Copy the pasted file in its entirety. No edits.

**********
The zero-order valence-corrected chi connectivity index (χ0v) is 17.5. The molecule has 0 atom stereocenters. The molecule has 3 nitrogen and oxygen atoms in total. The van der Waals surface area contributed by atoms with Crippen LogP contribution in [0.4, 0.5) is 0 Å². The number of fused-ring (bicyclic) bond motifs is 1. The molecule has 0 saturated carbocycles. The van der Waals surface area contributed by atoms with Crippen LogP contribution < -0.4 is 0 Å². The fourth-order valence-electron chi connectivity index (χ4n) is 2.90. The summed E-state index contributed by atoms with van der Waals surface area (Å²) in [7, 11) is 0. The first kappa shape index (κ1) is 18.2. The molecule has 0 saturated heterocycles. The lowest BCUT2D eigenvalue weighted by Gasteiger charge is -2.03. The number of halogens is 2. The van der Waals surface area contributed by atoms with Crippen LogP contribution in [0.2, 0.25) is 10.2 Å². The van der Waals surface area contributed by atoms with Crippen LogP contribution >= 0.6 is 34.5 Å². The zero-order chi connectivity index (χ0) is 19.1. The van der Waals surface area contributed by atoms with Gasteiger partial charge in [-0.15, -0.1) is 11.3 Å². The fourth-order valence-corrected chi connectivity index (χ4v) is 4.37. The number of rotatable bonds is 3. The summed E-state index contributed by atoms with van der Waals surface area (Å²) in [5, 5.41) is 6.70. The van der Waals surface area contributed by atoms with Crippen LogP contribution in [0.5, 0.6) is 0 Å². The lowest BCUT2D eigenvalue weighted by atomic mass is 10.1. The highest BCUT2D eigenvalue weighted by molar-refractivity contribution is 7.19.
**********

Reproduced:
The zero-order valence-corrected chi connectivity index (χ0v) is 17.5. The molecule has 0 atom stereocenters. The molecule has 3 nitrogen and oxygen atoms in total. The van der Waals surface area contributed by atoms with Crippen LogP contribution in [0.4, 0.5) is 0 Å². The number of fused-ring (bicyclic) bond motifs is 1. The molecule has 0 saturated carbocycles. The van der Waals surface area contributed by atoms with Crippen LogP contribution < -0.4 is 0 Å². The fourth-order valence-electron chi connectivity index (χ4n) is 2.90. The summed E-state index contributed by atoms with van der Waals surface area (Å²) in [7, 11) is 0. The first kappa shape index (κ1) is 18.2. The molecule has 0 saturated heterocycles. The lowest BCUT2D eigenvalue weighted by Gasteiger charge is -2.03. The number of halogens is 2. The van der Waals surface area contributed by atoms with Crippen LogP contribution in [0.2, 0.25) is 10.2 Å². The van der Waals surface area contributed by atoms with Crippen LogP contribution >= 0.6 is 34.5 Å². The zero-order chi connectivity index (χ0) is 19.1. The van der Waals surface area contributed by atoms with Gasteiger partial charge in [-0.15, -0.1) is 11.3 Å². The fourth-order valence-corrected chi connectivity index (χ4v) is 4.37. The number of rotatable bonds is 3. The summed E-state index contributed by atoms with van der Waals surface area (Å²) in [5, 5.41) is 6.70. The van der Waals surface area contributed by atoms with Crippen LogP contribution in [0.5, 0.6) is 0 Å². The lowest BCUT2D eigenvalue weighted by atomic mass is 10.1. The highest BCUT2D eigenvalue weighted by molar-refractivity contribution is 7.19.